Assembling a recovery kit can have significant benefits to your journey – not just for the holidays. A good recovery kit will help you manage your sobriety by reminding you that you are in control and responsible for your actions, nobody else.
The first key element to creating an excellent recovery kit is knowing your triggers. Sit with your thoughts and write down the triggers and warning signs you worry about encountering this holiday season. Be honest when you practice this. The more open you are in this process, the more complete your kit will be. Try to determine when you feel angry, sad, tired, lonely, hungry, and what happens to make you feel this way. Knowing the who, what, and why will ultimately reveal the underlying trigger.
Look at the Risks
If you are in early recovery, high-risk situations should be avoided. If you are meeting in-person for the holidays, drive yourself, or talk with your driver beforehand to help them understand the risks of using or drinking. You might also utilize the unique circumstances and challenges presented by the pandemic to create a low-risk and enjoyable holiday. Sometimes going all virtual is not the worst or most limited way. By bringing your presence virtually, you can control your environment to be free of any distractions or temptations and focus on talking with friends and family without worrying about somebody pressuring you to have a drink or drug.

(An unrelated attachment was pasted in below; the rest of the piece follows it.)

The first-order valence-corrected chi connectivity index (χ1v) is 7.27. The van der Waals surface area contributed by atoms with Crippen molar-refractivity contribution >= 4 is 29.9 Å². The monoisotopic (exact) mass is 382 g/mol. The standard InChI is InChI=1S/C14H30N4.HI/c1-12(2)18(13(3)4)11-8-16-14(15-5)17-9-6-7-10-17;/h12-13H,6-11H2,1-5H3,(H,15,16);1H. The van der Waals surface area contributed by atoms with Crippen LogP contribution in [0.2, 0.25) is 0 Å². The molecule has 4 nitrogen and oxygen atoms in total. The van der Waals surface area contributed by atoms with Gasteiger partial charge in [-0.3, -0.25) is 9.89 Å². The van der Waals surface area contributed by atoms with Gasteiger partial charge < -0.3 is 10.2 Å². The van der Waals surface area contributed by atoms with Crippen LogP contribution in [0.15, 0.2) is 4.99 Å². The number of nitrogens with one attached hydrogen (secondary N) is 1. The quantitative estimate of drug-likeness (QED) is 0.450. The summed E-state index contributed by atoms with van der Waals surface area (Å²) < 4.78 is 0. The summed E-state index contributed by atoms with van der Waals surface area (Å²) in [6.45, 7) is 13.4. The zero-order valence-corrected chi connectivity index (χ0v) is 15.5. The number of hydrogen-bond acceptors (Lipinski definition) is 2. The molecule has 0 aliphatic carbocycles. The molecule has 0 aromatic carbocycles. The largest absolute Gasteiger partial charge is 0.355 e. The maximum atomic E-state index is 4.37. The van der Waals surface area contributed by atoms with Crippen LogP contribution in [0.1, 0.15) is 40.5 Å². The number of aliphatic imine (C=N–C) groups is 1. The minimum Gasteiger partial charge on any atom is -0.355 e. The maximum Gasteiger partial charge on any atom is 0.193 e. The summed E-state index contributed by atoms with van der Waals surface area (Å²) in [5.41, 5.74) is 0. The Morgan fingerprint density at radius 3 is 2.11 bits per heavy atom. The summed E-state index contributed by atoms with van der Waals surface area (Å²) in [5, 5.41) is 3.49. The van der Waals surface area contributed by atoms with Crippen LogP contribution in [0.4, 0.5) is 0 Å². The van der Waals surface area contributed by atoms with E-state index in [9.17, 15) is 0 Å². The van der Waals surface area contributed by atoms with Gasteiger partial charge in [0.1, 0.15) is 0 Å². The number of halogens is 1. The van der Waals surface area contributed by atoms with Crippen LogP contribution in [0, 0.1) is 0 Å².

It might seem easier to lay low and distance yourself from everybody until the holiday’s blow over, but what about the long winter that follows? Is removing yourself from the people who care going to help you? You should remain engaged in social settings where you feel comfortable. This connection may help you not to feel alone. You are not the only one who feels the way you do, and others in your support group may share similar stresses. The holidays steal time away from everybody. Set up meetings and interactions ahead of time to ensure that you will have time with your support and hold yourself accountable to attend.
People are typically their most vulnerable during the holidays. After a year shaped by the pandemic, more sacrifice and heartache might surround the holiday season. However, the holiday season could also offer you an excellent opportunity to connect and celebrate friendships, family, and health. If you begin to experience negative thoughts and behavior and are even isolating yourself from loved ones, it is time to seek immediate help. At True Recovery, we offer help and support for those and their loved ones struggling with mental health disorders and substance use disorder. We help to unite people through support communities, so they never have to experience recovery alone. We also strive to meet each individual’s needs to determine if they require conventional, alternative, or both kinds of care. Amid the current pandemic, we also offer Telehealth services that ensure your needs are always met. Remember, never wait; seek help today. To find out more, call us today at (866) 399-6528.